Combinational Logic Circuit vs. Sequential Logic Circuit
Logic Circuits can be divided into two types:
- Combinational Logic Circuit
- Sequential Logic Circuit
In this article we will discuss Combinational Logic Circuit vs. Sequential Logic Circuit.
Combinational Logic Circuits
Combinational Logic circuit contains logic gates where its output is determined by the combination of the current inputs, regardless of the output or the prior combination of inputs. Basically, combinational circuit can be depicted by diagram-1 below:
In a combinational logic circuit, the value of the outputs depends only on the current values of the inputs. The circuit has no memory or feedback loops, and the output does not depend on the history of the inputs.
Examples of Combinational circuits are adder, Subtractor, encoder, decoder, parallel adder, multiplexer and de-multiplexer.
Combinational Logic Circuits are made up from basic logic gates such as NAND, NOR or NOR gates that are combined or connected together to produce more complicated switching circuits. These logic gates are the building blocks of Combinational Logic Circuits.
Combinational logic circuits can be very simple or very complicated and any combinational circuit can be implemented with only NAND and NOR gates as these are classed as universal gates.
The three main ways of specifying the function of a combinational logic circuit are:
- Boolean Algebra: This forms the algebraic expression showing the operation of the logic circuit for each input variable either True or False that results in a logic “1” output.
- Truth Table: A truth table defines the function of a logic gate by providing a concise list that shows all the output states in tabular form for each possible combination of input variable that the gate could encounter.
- Logic Diagram: This is a graphical representation of a logic circuit that shows the wiring and connections of each individual logic gate, represented by a specific graphical symbol, that implements the logic circuit.
Classification of Combinational Logic Circuits
Sequential Logic Circuit
Unlike combinational logic circuits whose output depends upon the signals being applied to the inputs at that time, Sequential Logic circuits have some form of memory built in to them so that they are able to take into account their previous input state as well as those at present.
In other words, the output state of a “sequential logic circuit” is a function of the following three states, the “present input”, the “past input” and/or the “past output”.
Sequential Logic circuits remember these conditions and stay fixed in their current state until the next clock signal changes one of the states, giving sequential logic circuits “Memory”.
Sequential logic circuits are generally termed as two state or bistable devices which can have their output or outputs set in one of two basic states, a logic level “1” or a logic level “0” and will remain “latched” indefinitely in this current state or condition until some other input trigger pulse or signal is applied which will cause the bistable to change its state once again.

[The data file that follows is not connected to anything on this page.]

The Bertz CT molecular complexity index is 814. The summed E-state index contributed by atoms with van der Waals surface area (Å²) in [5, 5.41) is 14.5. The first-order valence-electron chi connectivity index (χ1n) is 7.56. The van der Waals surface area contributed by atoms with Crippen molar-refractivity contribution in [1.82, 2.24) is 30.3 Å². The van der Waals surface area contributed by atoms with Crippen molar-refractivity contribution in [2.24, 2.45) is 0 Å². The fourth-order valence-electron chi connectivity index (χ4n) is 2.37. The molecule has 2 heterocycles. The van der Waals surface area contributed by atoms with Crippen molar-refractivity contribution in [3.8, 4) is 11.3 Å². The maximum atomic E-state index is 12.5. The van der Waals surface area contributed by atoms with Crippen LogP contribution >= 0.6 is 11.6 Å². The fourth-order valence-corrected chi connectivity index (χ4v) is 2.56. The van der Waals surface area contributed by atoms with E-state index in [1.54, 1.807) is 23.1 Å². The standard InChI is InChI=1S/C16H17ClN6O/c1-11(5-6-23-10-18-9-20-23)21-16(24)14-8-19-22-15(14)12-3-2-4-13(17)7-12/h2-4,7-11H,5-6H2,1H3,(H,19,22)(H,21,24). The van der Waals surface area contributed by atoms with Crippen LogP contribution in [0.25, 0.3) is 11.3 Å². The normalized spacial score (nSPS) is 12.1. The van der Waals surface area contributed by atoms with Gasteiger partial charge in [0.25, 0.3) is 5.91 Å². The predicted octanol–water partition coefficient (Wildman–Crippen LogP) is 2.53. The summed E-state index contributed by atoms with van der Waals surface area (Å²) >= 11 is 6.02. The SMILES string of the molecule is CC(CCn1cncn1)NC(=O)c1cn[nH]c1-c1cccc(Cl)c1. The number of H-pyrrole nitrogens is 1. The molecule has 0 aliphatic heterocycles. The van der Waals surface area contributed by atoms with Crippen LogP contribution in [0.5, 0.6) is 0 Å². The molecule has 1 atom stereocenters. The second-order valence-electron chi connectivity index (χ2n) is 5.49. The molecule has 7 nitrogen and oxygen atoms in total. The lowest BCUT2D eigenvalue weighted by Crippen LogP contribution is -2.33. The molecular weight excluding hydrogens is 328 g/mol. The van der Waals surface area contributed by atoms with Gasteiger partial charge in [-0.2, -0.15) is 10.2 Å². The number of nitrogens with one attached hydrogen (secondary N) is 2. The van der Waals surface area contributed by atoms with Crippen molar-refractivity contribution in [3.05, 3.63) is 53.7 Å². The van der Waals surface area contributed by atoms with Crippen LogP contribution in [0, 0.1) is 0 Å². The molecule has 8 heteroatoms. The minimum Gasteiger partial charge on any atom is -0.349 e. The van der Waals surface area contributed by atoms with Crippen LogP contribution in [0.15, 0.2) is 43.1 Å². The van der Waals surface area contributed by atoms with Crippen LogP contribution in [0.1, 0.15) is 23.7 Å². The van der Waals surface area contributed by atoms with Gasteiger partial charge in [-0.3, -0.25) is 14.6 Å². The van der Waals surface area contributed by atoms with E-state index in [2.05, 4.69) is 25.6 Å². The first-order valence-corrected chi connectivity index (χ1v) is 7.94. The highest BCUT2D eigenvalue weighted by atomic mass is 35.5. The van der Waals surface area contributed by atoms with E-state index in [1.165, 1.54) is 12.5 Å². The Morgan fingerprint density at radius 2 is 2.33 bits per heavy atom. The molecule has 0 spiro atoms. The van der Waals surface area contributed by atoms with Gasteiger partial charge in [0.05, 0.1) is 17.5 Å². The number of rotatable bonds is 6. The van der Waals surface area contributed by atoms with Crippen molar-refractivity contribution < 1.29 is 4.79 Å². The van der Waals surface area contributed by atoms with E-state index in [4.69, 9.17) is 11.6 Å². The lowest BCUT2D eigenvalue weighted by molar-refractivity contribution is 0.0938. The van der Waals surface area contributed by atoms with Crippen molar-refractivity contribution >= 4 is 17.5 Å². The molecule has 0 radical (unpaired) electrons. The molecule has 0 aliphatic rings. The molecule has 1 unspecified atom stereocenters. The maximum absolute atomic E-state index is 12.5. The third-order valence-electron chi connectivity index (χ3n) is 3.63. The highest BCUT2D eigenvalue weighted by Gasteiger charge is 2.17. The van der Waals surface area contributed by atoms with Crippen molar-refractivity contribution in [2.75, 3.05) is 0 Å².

Sequential Logic Representation
Simple sequential logic circuits can be constructed from standard bistable circuits such as: Flip-flops, Latches and Counters and which themselves can be made by simply connecting together universal NAND Gates and/or NOR Gates in a particular combinational way to produce the required sequential circuit.
Classification of Sequential Logic
Bistable latches and flip-flops are the basic building blocks of sequential logic circuits.
Sequential logic circuits can be constructed to produce either simple edge-triggered flip-flops or more complex sequential circuits such as storage registers, shift registers, memory devices or counters.
Either way sequential logic circuits can be divided into the following three main categories:
- Event Driven – Asynchronous circuits that change state immediately when enabled.
- Clock Driven – synchronous circuits that are synchronized to a specific clock signal.
- Pulse Driven – Which is a combination of the two that responds to triggering pulses.
In addition to the two logic states i.e. logic level “1” and logic level “0”, a third element is introduced which separates sequential logic circuits from their combinational logic counterparts, is TIME.
Sequential logic circuits return back to their original steady state once reset and sequential circuits with loops or feedback paths are said to be “cyclic” in nature.
A sequential circuit in which changes occur only on the application of a clock signal makes it asynchronous, otherwise the circuit is asynchronous and depends upon an external input.